Home Movie Vault Disc Vault Coming Soon Articles Local Scene About Us Contest Soundtrack Books eStore

  Publicity Stills of "Linger"
(Courtesy from Encore Films)

In Mandarin with English & Chinese Subtitles
Director: Johnnie To
Cast: Chou Yu Min, Li Bing Bing, Yao Yung, Maggie Shiu, Roy Cheung, Wong Yau Nam
Runtime: 1 hr 30 mins
Released By: Cathay-Keris Films & Encore Films
Rating: PG (Some Scenes of Intimacy)
Official Website: www.encorefilms.com/linger.html

Opening Day: 10 January 2008


Tung (played by Chou Yu Min) is a popular student at his college. He was initially dating Fan, the college’s Queen, but became attracted to Gia (played by Li Bing Bing) whom he fell in love at first sight.

One day, Gia and Tung had a quarrel and when Tung gave chase to Gia on his motorcycle, he had a car accident and died. After the accident, Gia isn’t herself anymore and relies on medication to control her emotions.

Three years have passed since Tung’s death. Gia has graduated and works as a legal assistant in a law firm. Life is busy but she feels empty. She does not know if it is because of guilt or that she misses him.

Her doctor, Dr. Yuen (played by Roy Cheung) advises her to stop the medication and move on with her life. However, once she stops the medication, she begins to see Tung in her dreams. She suspects that her encounters with Tung are real. At the same time, she realizes that her love for Tung is true and she has never stopped loving him.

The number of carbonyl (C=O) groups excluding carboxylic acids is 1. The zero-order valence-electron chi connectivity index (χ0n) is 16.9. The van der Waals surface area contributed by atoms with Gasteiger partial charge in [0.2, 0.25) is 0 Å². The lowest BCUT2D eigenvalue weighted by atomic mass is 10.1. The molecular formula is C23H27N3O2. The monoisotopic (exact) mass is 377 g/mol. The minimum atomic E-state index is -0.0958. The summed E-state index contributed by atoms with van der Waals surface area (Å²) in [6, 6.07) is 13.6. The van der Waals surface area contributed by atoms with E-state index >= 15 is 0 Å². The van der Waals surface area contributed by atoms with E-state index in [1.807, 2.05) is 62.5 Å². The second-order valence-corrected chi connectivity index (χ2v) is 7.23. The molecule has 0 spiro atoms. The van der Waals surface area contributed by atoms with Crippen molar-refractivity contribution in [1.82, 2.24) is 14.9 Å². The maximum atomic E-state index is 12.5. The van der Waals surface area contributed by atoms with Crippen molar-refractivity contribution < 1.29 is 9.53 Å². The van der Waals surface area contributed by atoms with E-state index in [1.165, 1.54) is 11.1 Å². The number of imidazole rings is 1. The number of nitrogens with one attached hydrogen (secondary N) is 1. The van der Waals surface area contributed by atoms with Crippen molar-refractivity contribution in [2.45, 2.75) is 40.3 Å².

At this point, Wu (played by Wong Yau Nam) appears in Gia’s life. Wu is a delinquent who has been sent to the reformatory several times and has no permanent occupation. As Wu admires Gia, he is willing to do anything for Gia and she asks him to track down Tung’s father.

The relationship with his father is one burden that Tung cannot let go even after his death. Their relationship has never been good after Tung was beaten by his father in his youth. They drifted further apart when Tung moved out to stay on his own in his second year of college. Gia discovers that Tung’s father misses his son very much.

At last, Gia frees her true self to Tung and he fades away as they both defeat the affliction within their hearts …

Movie Review:

Disclaimer From This Reviewer:
Likes: Johnnie To’s male dark conflict movies
Dislikes: Sappy Taiwanese Teenage Romance Drama
Can’t comprehend: the whole F4 buzz in Meteor Garden.